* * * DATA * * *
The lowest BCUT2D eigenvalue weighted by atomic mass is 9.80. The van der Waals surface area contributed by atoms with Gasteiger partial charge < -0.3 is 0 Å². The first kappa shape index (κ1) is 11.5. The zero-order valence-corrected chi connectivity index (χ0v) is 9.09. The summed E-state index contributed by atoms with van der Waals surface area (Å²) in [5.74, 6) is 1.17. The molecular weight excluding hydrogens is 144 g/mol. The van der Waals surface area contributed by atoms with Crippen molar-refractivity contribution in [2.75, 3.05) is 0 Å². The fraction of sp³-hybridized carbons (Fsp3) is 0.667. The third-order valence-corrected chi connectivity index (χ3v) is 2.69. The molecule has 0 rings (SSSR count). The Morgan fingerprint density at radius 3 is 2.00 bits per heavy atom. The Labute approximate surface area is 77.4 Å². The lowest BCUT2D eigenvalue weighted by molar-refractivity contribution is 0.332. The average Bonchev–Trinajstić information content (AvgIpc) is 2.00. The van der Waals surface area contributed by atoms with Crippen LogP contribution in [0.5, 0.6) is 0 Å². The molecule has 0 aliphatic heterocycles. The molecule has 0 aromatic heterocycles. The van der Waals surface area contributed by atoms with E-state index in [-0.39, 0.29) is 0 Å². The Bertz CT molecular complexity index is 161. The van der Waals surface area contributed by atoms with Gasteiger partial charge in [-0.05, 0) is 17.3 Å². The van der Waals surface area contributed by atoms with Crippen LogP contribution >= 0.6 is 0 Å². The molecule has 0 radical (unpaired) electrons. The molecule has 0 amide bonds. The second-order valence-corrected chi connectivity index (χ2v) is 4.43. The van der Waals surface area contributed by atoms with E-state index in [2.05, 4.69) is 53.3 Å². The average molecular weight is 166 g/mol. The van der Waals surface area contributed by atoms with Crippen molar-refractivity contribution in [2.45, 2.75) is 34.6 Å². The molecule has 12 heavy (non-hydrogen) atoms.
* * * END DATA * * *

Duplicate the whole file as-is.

The lowest BCUT2D eigenvalue weighted by atomic mass is 9.80. The van der Waals surface area contributed by atoms with Gasteiger partial charge < -0.3 is 0 Å². The first kappa shape index (κ1) is 11.5. The zero-order valence-corrected chi connectivity index (χ0v) is 9.09. The summed E-state index contributed by atoms with van der Waals surface area (Å²) in [5.74, 6) is 1.17. The molecular weight excluding hydrogens is 144 g/mol. The van der Waals surface area contributed by atoms with Crippen molar-refractivity contribution in [2.75, 3.05) is 0 Å². The fraction of sp³-hybridized carbons (Fsp3) is 0.667. The third-order valence-corrected chi connectivity index (χ3v) is 2.69. The molecule has 0 rings (SSSR count). The Morgan fingerprint density at radius 3 is 2.00 bits per heavy atom. The Labute approximate surface area is 77.4 Å². The lowest BCUT2D eigenvalue weighted by molar-refractivity contribution is 0.332. The average Bonchev–Trinajstić information content (AvgIpc) is 2.00. The van der Waals surface area contributed by atoms with Crippen LogP contribution in [0.5, 0.6) is 0 Å². The molecule has 0 aliphatic heterocycles. The molecule has 0 aromatic heterocycles. The van der Waals surface area contributed by atoms with E-state index in [-0.39, 0.29) is 0 Å². The Bertz CT molecular complexity index is 161. The van der Waals surface area contributed by atoms with Gasteiger partial charge in [-0.05, 0) is 17.3 Å². The van der Waals surface area contributed by atoms with Crippen LogP contribution >= 0.6 is 0 Å². The molecule has 0 radical (unpaired) electrons. The molecule has 0 amide bonds. The second-order valence-corrected chi connectivity index (χ2v) is 4.43. The van der Waals surface area contributed by atoms with E-state index in [2.05, 4.69) is 53.3 Å². The average molecular weight is 166 g/mol. The van der Waals surface area contributed by atoms with Crippen molar-refractivity contribution in [2.45, 2.75) is 34.6 Å². The molecule has 12 heavy (non-hydrogen) atoms.